In the '70s, we had Nicklaus-Watson. In the '60s, it was Nicklaus-Palmer. In the '40s and '50s, it was Hogan, Snead and Nelson in a triumvirate mix, and in the '20s and '30s we had Hagen and Sarazen.

While dominance is the magic ingredient that can break a sport out of its niche, a dynamic rivalry is the next best elixir.

Dustin Johnson looks capable of dominating today’s game, but there’s so much proven major championship talent on his heels. It’s hard to imagine him consistently fending off all these challengers, but it’s the fending that would captivate us.

Johnson vs. McIlroy would be a fireworks show. So would Johnson vs. Thomas, or Thomas vs. Day or McIlroy vs. Rahm or Fowler vs. Koepka ... or any of those combinations.

Spieth is a wild card that intrigues.

While he’s not a short hitter, he isn’t the power player these other guys are, but his iron game, short game, putter and moxie combine to make him the most compelling challenger of all. His resolve, resilience and resourcefulness in the final round of his British Open victory at Royal Birkdale make him the most interesting amalgam of skill since Lee Trevino.

Woods vs. any of them? Well, if we get that, we promise never to ask for anything more.

So, if that cosmic calendar up there isn’t filled, how about it? How about a year of rivalries to remember?

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McIlroy: 2018 may be my busiest season ever

By Will GrayJanuary 15, 2018, 6:28 pm

With his return to competition just days away, Rory McIlroy believes that the 2018 season may be the most action packed of his pro career.

The 28-year-old has not teed it up since the Alfred Dunhill Links Championship in early October, a hiatus he will end at this week's Abu Dhabi HSBC Championship. It will be the start of a busy spring for the Ulsterman, who will also play next week in Dubai before a run of six PGA Tour events leading up to the Masters.

Speaking to the U.K.'s Telegraph, McIlroy confirmed that he will also make a return trip to the British Masters in October and plans to remain busy over the next 12 months.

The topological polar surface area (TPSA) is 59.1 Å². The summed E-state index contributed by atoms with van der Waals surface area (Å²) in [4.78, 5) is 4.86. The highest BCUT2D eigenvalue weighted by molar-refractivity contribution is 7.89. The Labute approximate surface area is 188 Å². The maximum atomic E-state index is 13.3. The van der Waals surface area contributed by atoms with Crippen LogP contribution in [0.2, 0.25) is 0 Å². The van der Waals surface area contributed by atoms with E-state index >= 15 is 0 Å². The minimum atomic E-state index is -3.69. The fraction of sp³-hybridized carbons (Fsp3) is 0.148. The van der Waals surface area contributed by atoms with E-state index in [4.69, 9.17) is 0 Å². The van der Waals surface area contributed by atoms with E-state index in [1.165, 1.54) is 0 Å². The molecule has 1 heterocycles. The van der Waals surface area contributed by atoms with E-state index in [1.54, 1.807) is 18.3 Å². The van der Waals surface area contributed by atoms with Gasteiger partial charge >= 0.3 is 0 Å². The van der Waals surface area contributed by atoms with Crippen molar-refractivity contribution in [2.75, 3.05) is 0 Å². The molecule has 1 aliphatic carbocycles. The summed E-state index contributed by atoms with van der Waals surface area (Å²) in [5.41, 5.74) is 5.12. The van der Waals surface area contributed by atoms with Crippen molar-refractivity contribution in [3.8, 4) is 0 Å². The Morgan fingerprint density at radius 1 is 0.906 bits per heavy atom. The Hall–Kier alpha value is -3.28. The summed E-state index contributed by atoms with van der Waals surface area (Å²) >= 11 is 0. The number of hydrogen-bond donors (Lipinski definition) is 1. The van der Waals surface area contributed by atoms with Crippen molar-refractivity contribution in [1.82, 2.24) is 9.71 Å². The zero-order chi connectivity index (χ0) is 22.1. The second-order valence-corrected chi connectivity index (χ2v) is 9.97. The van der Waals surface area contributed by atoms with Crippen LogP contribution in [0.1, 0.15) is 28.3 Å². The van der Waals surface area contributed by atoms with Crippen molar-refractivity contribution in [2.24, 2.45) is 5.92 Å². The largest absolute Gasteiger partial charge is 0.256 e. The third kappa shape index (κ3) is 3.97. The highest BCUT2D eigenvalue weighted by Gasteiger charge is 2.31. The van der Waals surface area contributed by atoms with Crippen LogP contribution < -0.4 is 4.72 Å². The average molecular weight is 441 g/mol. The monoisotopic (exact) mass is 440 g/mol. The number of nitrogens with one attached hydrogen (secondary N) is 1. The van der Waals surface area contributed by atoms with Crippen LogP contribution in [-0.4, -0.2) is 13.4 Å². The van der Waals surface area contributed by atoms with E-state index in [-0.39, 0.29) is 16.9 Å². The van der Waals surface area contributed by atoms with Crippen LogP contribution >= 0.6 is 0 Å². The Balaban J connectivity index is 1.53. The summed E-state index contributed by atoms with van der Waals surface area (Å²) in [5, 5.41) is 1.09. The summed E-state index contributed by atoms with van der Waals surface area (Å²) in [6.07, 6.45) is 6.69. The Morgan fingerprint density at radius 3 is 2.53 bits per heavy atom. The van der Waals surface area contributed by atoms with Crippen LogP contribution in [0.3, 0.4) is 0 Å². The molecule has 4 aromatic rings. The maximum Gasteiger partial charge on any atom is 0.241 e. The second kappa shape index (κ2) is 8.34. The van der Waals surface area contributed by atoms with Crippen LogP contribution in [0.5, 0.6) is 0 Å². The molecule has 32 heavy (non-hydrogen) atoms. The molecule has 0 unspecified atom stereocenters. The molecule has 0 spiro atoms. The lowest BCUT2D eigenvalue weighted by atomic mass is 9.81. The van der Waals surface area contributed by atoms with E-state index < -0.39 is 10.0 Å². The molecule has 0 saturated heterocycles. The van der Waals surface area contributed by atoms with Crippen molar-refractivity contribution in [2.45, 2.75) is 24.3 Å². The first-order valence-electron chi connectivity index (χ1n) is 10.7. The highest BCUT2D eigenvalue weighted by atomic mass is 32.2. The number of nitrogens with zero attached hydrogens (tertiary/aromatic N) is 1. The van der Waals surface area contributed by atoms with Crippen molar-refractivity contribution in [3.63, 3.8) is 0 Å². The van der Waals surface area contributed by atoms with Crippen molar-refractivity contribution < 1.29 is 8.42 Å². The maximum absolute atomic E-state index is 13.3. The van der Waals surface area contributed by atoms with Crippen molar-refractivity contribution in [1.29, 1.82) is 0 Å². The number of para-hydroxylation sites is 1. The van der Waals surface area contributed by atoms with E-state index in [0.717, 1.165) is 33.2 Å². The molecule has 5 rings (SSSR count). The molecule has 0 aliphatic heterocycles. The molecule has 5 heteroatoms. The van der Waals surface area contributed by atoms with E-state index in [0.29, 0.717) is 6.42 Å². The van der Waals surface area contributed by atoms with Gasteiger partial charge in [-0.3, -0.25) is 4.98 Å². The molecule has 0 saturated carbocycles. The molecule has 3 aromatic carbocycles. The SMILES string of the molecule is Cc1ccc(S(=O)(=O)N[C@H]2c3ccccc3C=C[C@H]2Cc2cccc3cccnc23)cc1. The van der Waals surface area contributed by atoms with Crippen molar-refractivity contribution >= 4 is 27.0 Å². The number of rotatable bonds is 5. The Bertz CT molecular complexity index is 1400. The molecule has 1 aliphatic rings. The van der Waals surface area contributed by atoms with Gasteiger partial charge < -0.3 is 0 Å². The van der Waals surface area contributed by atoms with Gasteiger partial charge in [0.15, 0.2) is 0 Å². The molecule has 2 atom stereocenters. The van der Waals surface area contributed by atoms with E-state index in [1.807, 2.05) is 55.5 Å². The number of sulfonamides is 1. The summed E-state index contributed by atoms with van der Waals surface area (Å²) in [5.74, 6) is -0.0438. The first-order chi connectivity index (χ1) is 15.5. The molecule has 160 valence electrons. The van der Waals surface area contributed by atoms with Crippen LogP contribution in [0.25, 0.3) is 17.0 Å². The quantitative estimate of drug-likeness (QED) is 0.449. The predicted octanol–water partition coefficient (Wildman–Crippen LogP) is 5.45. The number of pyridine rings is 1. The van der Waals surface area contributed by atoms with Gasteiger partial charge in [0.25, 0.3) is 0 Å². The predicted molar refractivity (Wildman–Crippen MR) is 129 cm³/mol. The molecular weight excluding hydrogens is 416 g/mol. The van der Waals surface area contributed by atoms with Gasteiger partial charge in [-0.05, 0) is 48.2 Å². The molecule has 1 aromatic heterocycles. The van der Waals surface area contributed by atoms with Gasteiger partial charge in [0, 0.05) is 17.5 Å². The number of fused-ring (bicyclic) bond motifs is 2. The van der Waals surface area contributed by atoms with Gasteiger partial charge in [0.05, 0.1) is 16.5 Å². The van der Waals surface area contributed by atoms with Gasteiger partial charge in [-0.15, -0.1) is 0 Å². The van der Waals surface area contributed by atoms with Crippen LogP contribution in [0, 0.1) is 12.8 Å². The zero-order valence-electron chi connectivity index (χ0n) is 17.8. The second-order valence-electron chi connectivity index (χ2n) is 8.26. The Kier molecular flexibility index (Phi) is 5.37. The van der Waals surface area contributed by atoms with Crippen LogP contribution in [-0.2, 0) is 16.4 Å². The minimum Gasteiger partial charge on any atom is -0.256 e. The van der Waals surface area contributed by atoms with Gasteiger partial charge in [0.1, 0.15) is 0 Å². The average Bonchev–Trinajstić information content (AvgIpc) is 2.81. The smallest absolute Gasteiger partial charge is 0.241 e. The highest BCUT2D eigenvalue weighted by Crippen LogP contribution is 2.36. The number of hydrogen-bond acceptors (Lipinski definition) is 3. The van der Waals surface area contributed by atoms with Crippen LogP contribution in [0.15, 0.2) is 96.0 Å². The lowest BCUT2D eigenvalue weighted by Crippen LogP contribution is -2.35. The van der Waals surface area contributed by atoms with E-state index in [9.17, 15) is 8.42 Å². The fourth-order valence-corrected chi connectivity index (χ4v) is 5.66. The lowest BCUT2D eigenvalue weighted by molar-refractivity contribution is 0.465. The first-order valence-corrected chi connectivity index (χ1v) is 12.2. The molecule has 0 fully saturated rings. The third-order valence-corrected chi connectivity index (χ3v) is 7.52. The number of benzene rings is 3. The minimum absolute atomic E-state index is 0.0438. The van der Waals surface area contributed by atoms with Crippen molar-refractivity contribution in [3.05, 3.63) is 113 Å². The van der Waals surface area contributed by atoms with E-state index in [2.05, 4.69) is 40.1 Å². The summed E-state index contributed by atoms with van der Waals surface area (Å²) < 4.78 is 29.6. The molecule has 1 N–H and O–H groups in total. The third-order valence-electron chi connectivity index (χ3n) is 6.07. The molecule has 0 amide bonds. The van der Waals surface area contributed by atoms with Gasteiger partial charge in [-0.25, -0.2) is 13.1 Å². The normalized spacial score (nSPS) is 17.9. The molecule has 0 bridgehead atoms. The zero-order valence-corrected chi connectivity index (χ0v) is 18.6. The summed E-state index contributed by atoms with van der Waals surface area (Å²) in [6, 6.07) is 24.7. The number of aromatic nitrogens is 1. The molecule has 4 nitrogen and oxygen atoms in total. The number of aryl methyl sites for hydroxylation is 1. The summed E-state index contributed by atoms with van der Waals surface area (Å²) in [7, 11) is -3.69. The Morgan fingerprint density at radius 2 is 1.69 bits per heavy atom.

"I might play more times this year than any before. I played 28 times in 2008 and I'm on track to beat that," McIlroy said. "I could get to 30 (events), depending on where I'm placed in the Race to Dubai. But I'll see."

McIlroy's ambitious plan comes in the wake of a frustrating 2017 campaign, when he injured his ribs in his first start and twice missed chunks of time in an effort to recover. He failed to win a worldwide event and finished the year ranked outside the top 10, both of which had not happened since 2008.

But having had more than three months to get his body and swing in shape, McIlroy is optimistic heading into the first of what he hopes will be eight starts in the 12 weeks before he drives down Magnolia Lane.

"I've worked hard on my short game and I'm probably feeling better with the putter than I ever have," McIlroy said. "I've had a lot of time to concentrate on everything and it all feels very good and a long way down the road."

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What's in the Bag: Sony Open winner Kizzire

By Golf Channel DigitalJanuary 15, 2018, 6:05 pm

Patton Kizzire earned his second PGA Tour victory by winning a six-hole playoff at the Sony Open in Hawaii. Take a look inside his bag.

Driver: Titleist 917D3 (10.5 degrees), with Fujikura Atmos Black 6 X shaft

Fairway Wood: Titleist 917F2 (16.5 degrees), with Aldila Tour Blue 95 TX shaft

Hybrid: Titleist 913H (19 degrees), with UST Mamiya AXIV Core 100 Hybrid shaft

Irons: Titleist 718 T-MB (4), 718 CB (5-6), 718 MB (7-9), with True Temper Dynamic Gold X100 shafts

Wedges: Titleist SM7 prototype (47, 52, 56, 60 degrees), with True Temper Dynamic Gold X100 shafts

Putter: Scotty Cameron GoLo Tour prototype

Ball: Titleist Pro V1x